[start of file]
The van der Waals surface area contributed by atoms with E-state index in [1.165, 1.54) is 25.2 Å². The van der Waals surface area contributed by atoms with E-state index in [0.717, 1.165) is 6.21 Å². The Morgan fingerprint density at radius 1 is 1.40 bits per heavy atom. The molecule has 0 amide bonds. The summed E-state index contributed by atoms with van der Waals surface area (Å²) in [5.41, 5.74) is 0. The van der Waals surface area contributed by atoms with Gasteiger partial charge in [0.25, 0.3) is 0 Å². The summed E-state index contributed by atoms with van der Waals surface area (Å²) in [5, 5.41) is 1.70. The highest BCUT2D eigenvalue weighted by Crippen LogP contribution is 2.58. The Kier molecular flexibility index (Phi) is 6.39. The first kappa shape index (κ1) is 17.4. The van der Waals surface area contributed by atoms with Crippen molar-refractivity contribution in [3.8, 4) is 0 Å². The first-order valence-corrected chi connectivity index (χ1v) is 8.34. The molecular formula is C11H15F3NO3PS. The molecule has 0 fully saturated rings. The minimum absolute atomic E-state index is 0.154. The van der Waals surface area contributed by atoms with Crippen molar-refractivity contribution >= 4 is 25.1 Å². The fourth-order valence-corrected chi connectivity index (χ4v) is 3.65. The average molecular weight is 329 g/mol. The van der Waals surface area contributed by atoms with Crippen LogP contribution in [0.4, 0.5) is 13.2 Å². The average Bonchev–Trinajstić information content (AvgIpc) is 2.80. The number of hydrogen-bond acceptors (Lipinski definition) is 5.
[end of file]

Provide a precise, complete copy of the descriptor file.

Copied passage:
The van der Waals surface area contributed by atoms with E-state index in [1.165, 1.54) is 25.2 Å². The van der Waals surface area contributed by atoms with E-state index in [0.717, 1.165) is 6.21 Å². The Morgan fingerprint density at radius 1 is 1.40 bits per heavy atom. The molecule has 0 amide bonds. The summed E-state index contributed by atoms with van der Waals surface area (Å²) in [5.41, 5.74) is 0. The van der Waals surface area contributed by atoms with Gasteiger partial charge in [0.25, 0.3) is 0 Å². The summed E-state index contributed by atoms with van der Waals surface area (Å²) in [5, 5.41) is 1.70. The highest BCUT2D eigenvalue weighted by Crippen LogP contribution is 2.58. The Kier molecular flexibility index (Phi) is 6.39. The first kappa shape index (κ1) is 17.4. The van der Waals surface area contributed by atoms with Crippen molar-refractivity contribution in [3.8, 4) is 0 Å². The first-order valence-corrected chi connectivity index (χ1v) is 8.34. The molecular formula is C11H15F3NO3PS. The molecule has 0 fully saturated rings. The minimum absolute atomic E-state index is 0.154. The van der Waals surface area contributed by atoms with Crippen molar-refractivity contribution >= 4 is 25.1 Å². The fourth-order valence-corrected chi connectivity index (χ4v) is 3.65. The average molecular weight is 329 g/mol. The van der Waals surface area contributed by atoms with Crippen LogP contribution in [0.4, 0.5) is 13.2 Å². The average Bonchev–Trinajstić information content (AvgIpc) is 2.80. The number of hydrogen-bond acceptors (Lipinski definition) is 5.